Wednesday, February 8, 2012

Only "empowered" Women get to be Prime Time Feminists

I love Sabrina the Teenage Witch. Present tense. I still love this show so much.  I think that Sabrina is a highly empowering female individual and this article merely served to point out some of the aspects that I had not realized, especially about her aunts representing a lesbian couple. It may be my unabashed love for this show but I feel as though the article critique is unfair.  Yes, Sabrina loves clothes and we may not get the same perspective from Harvey, but the show is not called Harvey the Teenage Mortal.  Naturally, the show details the perspective of the female because Sabrina is a woman.  And I do not think that loving clothes and wanting to attract a boy is anti-feminist statement. I think it’s a reflection of reality for any and all sexes.

However, this article did give me pause when it began to list all of the other “feminist” television shows of the 90s.  At least five of them revolved around an “empowered” female (literally).  For me this seems to imply that most feminist television icons seem to need supernatural powers in order to rise above typical ideals of femininity.  Within the context of both Sabrina and Buffy the Vampire Slayer the main protagonist is contrasted against other not so “empowered” women. Sabrina is able to rise above gendered norms because she is a witch with a more elevated sense of being, but Libby, a normal mortal, adheres to all of the typical female gender roles.  Same in Buffy, whose main nemesis is Cordelia, another mortal who cannot rise above gendered norms.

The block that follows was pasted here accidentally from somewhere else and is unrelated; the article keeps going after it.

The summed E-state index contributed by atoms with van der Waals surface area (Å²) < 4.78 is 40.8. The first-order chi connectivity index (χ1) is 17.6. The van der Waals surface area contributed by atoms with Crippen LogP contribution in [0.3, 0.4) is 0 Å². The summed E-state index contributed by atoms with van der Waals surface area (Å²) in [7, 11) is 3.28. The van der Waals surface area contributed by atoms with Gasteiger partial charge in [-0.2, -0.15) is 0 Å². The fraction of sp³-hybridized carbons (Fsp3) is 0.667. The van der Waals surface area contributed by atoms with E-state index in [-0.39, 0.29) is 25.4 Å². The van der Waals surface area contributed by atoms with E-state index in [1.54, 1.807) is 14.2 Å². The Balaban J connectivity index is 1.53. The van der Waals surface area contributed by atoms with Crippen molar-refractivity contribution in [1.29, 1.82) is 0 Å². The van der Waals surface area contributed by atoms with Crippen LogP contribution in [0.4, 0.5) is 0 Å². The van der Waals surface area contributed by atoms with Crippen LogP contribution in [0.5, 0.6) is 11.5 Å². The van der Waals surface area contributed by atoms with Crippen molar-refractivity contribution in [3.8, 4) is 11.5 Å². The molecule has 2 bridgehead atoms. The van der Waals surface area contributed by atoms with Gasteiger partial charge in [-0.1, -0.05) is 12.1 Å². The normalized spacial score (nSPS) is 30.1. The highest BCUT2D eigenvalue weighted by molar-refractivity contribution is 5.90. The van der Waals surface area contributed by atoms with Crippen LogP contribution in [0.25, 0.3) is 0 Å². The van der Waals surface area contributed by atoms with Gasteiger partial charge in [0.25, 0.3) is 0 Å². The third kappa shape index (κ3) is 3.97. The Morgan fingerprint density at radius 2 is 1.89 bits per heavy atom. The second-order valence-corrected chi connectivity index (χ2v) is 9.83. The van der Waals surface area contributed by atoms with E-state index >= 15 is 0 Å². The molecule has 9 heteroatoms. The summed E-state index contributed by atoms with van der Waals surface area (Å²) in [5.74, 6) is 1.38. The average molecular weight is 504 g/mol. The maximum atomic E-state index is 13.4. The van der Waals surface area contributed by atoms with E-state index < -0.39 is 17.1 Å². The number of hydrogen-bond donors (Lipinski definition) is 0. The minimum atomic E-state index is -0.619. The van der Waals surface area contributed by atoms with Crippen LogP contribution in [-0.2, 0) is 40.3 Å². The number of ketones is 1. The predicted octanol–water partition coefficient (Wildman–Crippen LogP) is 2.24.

While I still love these shows it makes me wonder if the media presents this idea that normal woman without magical powers can never truly be “empowered.”

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